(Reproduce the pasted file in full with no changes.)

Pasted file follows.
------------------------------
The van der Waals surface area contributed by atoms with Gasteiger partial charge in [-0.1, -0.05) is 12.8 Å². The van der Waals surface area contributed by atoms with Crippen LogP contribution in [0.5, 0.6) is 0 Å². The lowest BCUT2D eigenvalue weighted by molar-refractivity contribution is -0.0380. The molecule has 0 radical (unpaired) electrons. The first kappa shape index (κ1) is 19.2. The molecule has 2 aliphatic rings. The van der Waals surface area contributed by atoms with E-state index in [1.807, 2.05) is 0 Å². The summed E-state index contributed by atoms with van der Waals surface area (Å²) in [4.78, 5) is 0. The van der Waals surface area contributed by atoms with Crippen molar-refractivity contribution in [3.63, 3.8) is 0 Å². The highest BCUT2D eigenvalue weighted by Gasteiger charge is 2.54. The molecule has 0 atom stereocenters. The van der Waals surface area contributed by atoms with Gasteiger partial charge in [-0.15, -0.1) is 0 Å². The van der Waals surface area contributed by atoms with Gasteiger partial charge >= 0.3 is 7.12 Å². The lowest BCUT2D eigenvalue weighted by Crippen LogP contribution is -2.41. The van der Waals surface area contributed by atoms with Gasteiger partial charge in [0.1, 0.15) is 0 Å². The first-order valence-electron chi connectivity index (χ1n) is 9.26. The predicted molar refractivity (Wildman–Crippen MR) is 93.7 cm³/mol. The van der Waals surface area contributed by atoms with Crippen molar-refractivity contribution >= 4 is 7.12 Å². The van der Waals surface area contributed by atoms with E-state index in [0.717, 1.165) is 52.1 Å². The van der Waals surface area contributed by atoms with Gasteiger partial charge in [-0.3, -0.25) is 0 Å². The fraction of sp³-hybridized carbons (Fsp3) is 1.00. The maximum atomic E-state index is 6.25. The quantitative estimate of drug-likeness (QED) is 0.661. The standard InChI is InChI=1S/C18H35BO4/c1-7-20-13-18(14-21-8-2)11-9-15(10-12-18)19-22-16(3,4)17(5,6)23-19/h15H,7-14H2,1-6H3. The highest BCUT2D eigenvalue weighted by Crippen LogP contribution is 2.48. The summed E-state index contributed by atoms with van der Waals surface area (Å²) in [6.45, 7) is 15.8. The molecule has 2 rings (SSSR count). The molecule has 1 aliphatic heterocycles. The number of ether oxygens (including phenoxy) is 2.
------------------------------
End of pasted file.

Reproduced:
The van der Waals surface area contributed by atoms with Gasteiger partial charge in [-0.1, -0.05) is 12.8 Å². The van der Waals surface area contributed by atoms with Crippen LogP contribution in [0.5, 0.6) is 0 Å². The lowest BCUT2D eigenvalue weighted by molar-refractivity contribution is -0.0380. The molecule has 0 radical (unpaired) electrons. The first kappa shape index (κ1) is 19.2. The molecule has 2 aliphatic rings. The van der Waals surface area contributed by atoms with E-state index in [1.807, 2.05) is 0 Å². The summed E-state index contributed by atoms with van der Waals surface area (Å²) in [4.78, 5) is 0. The van der Waals surface area contributed by atoms with Crippen molar-refractivity contribution in [3.63, 3.8) is 0 Å². The highest BCUT2D eigenvalue weighted by Gasteiger charge is 2.54. The molecule has 0 atom stereocenters. The van der Waals surface area contributed by atoms with Gasteiger partial charge in [-0.15, -0.1) is 0 Å². The van der Waals surface area contributed by atoms with Gasteiger partial charge >= 0.3 is 7.12 Å². The lowest BCUT2D eigenvalue weighted by Crippen LogP contribution is -2.41. The van der Waals surface area contributed by atoms with Gasteiger partial charge in [0.1, 0.15) is 0 Å². The first-order valence-electron chi connectivity index (χ1n) is 9.26. The predicted molar refractivity (Wildman–Crippen MR) is 93.7 cm³/mol. The van der Waals surface area contributed by atoms with Crippen molar-refractivity contribution >= 4 is 7.12 Å². The van der Waals surface area contributed by atoms with E-state index in [0.717, 1.165) is 52.1 Å². The van der Waals surface area contributed by atoms with Gasteiger partial charge in [-0.3, -0.25) is 0 Å². The fraction of sp³-hybridized carbons (Fsp3) is 1.00. The maximum atomic E-state index is 6.25. The quantitative estimate of drug-likeness (QED) is 0.661. The standard InChI is InChI=1S/C18H35BO4/c1-7-20-13-18(14-21-8-2)11-9-15(10-12-18)19-22-16(3,4)17(5,6)23-19/h15H,7-14H2,1-6H3. The highest BCUT2D eigenvalue weighted by Crippen LogP contribution is 2.48. The summed E-state index contributed by atoms with van der Waals surface area (Å²) in [6.45, 7) is 15.8. The molecule has 2 rings (SSSR count). The molecule has 1 aliphatic heterocycles. The number of ether oxygens (including phenoxy) is 2.